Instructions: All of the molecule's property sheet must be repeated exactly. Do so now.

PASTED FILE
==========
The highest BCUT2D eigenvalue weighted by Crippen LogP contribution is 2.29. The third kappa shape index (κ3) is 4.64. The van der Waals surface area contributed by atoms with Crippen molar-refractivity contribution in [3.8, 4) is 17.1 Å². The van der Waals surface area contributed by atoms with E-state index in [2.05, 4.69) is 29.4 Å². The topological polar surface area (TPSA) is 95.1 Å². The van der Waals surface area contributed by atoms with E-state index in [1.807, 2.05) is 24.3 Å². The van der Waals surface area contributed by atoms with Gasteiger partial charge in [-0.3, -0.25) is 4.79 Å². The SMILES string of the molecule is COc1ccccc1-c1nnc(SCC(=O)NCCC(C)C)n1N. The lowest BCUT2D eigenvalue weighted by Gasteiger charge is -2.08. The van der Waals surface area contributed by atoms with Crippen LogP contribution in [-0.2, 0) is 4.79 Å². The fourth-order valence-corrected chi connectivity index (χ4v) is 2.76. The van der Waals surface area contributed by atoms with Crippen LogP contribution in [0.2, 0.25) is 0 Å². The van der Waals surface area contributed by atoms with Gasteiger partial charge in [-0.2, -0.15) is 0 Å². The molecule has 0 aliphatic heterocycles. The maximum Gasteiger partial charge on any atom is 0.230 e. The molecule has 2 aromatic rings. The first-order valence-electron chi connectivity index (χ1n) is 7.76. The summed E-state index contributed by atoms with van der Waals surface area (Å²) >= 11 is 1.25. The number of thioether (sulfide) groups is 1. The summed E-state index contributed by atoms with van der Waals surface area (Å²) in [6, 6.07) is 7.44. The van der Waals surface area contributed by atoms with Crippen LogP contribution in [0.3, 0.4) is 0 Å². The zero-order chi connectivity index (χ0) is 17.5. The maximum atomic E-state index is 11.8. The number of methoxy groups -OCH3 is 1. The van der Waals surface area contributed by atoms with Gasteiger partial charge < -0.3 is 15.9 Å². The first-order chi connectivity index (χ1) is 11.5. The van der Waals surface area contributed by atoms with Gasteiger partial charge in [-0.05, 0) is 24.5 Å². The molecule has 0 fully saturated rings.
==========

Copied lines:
The highest BCUT2D eigenvalue weighted by Crippen LogP contribution is 2.29. The third kappa shape index (κ3) is 4.64. The van der Waals surface area contributed by atoms with Crippen molar-refractivity contribution in [3.8, 4) is 17.1 Å². The van der Waals surface area contributed by atoms with E-state index in [2.05, 4.69) is 29.4 Å². The topological polar surface area (TPSA) is 95.1 Å². The van der Waals surface area contributed by atoms with E-state index in [1.807, 2.05) is 24.3 Å². The van der Waals surface area contributed by atoms with Gasteiger partial charge in [-0.3, -0.25) is 4.79 Å². The SMILES string of the molecule is COc1ccccc1-c1nnc(SCC(=O)NCCC(C)C)n1N. The lowest BCUT2D eigenvalue weighted by Gasteiger charge is -2.08. The van der Waals surface area contributed by atoms with Crippen LogP contribution in [-0.2, 0) is 4.79 Å². The fourth-order valence-corrected chi connectivity index (χ4v) is 2.76. The van der Waals surface area contributed by atoms with Crippen LogP contribution in [0.2, 0.25) is 0 Å². The van der Waals surface area contributed by atoms with Gasteiger partial charge in [-0.2, -0.15) is 0 Å². The molecule has 0 aliphatic heterocycles. The maximum Gasteiger partial charge on any atom is 0.230 e. The molecule has 2 aromatic rings. The first-order valence-electron chi connectivity index (χ1n) is 7.76. The summed E-state index contributed by atoms with van der Waals surface area (Å²) >= 11 is 1.25. The number of thioether (sulfide) groups is 1. The summed E-state index contributed by atoms with van der Waals surface area (Å²) in [6, 6.07) is 7.44. The van der Waals surface area contributed by atoms with Crippen LogP contribution in [0.3, 0.4) is 0 Å². The zero-order chi connectivity index (χ0) is 17.5. The maximum atomic E-state index is 11.8. The number of methoxy groups -OCH3 is 1. The van der Waals surface area contributed by atoms with Gasteiger partial charge < -0.3 is 15.9 Å². The first-order chi connectivity index (χ1) is 11.5. The van der Waals surface area contributed by atoms with Gasteiger partial charge in [-0.05, 0) is 24.5 Å². The molecule has 0 fully saturated rings.